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Perioperative mental health intervention for depression and anxiety symptoms in older adults study protocol: design and methods for three linked randomised controlled trials
  1. Katherine J Holzer1,
  2. Kimberly A Bartosiak2,
  3. Ryan P Calfee2,
  4. Chet W Hammill3,
  5. Simon Haroutounian1,
  6. Benjamin D Kozower3,
  7. Theresa A Cordner1,
  8. Emily M Lenard4,
  9. Kenneth E Freedland4,
  10. Bethany R Tellor Pennington1,
  11. Rachel C Wolfe5,
  12. J Philip Miller6,
  13. Mary C Politi3,
  14. Yi Zhang4,
  15. Michael D Yingling4,
  16. Ana A Baumann3,
  17. Thomas Kannampallil1,6,
  18. Julia A Schweiger4,
  19. Sherry L McKinnon1,
  20. Michael S Avidan1,
  21. Eric J Lenze4,
  22. Joanna Abraham1,6
  1. 1Department of Anesthesiology, Washington University School of Medicine in Saint Louis, St Louis, Missouri, USA
  2. 2Department of Orthopaedics, Washington University School of Medicine in Saint Louis, St Louis, Missouri, USA
  3. 3Department of Surgery, Washington University School of Medicine in Saint Louis, St Louis, Missouri, USA
  4. 4Department of Psychiatry, Washington University School of Medicine in Saint Louis, St Louis, Missouri, USA
  5. 5Department of Pharmacy, Barnes-Jewish Hospital, St Louis, Missouri, USA
  6. 6Institute for Informatics, Data Science and Biostatistics, Washington University School of Medicine in Saint Louis, St. Louis, Missouri, USA
  1. Correspondence to Dr Katherine J Holzer; kholzer{at}


Introduction Preoperative anxiety and depression symptoms among older surgical patients are associated with poor postoperative outcomes, yet evidence-based interventions for anxiety and depression have not been applied within this setting. We present a protocol for randomised controlled trials (RCTs) in three surgical cohorts: cardiac, oncological and orthopaedic, investigating whether a perioperative mental health intervention, with psychological and pharmacological components, reduces perioperative symptoms of depression and anxiety in older surgical patients.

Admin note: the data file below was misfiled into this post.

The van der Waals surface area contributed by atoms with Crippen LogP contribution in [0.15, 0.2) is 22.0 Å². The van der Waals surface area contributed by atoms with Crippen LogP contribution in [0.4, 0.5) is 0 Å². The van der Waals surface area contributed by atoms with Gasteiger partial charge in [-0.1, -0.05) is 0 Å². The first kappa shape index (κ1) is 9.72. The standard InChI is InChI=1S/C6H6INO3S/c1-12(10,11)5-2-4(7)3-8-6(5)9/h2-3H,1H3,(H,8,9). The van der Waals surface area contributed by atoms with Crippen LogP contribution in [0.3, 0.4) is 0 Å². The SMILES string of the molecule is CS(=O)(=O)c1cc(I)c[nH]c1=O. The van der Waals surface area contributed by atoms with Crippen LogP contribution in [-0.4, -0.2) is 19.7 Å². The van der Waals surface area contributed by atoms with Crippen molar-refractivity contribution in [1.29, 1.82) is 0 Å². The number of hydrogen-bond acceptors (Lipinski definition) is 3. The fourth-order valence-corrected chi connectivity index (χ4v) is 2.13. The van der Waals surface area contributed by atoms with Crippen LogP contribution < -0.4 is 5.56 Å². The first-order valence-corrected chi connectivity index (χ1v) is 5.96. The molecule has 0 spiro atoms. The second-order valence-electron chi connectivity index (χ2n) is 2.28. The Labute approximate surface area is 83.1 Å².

Methods and analysis Adults ≥60 years undergoing cardiac, orthopaedic or oncological surgery will be enrolled in one of three-linked type 1 hybrid effectiveness/implementation RCTs that will be conducted in tandem with similar methods. In each trial, 100 participants will be randomised to a remotely delivered perioperative behavioural treatment incorporating principles of behavioural activation, compassion and care coordination, and medication optimisation, or enhanced usual care with mental health-related resources for this population. The primary outcome is change in depression and anxiety symptoms assessed with the Patient Health Questionnaire-Anxiety Depression Scale from baseline to 3 months post surgery. Other outcomes include quality of life, delirium, length of stay, falls, rehospitalisation, pain and implementation outcomes, including study and intervention reach, acceptability, feasibility and appropriateness, and patient experience with the intervention.

Ethics and dissemination The trials have received ethics approval from the Washington University School of Medicine Institutional Review Board. Informed consent is required for participation in the trials. The results will be submitted for publication in peer-reviewed journals, presented at clinical research conferences and disseminated via the Center for Perioperative Mental Health website.

Trial registration numbers NCT05575128, NCT05685511, NCT05697835, pre-results.

  • Clinical Trial
  • Aged
  • Implementation Science

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  • The study uniquely assesses the effectiveness of a perioperative mental health intervention with combined psychological and pharmacological components to reduce depression and anxiety in older adult surgical patients.

  • This intervention has been pilot tested and adapted to older adults in three surgical cohorts: cardiac, orthopaedic or oncological surgeries.

  • The perioperative mental health intervention is compared with enhanced usual care.

  • We are testing the implementation potential of a perioperative mental health intervention using a randomised controlled trial hybrid type 1 effectiveness-implementation design.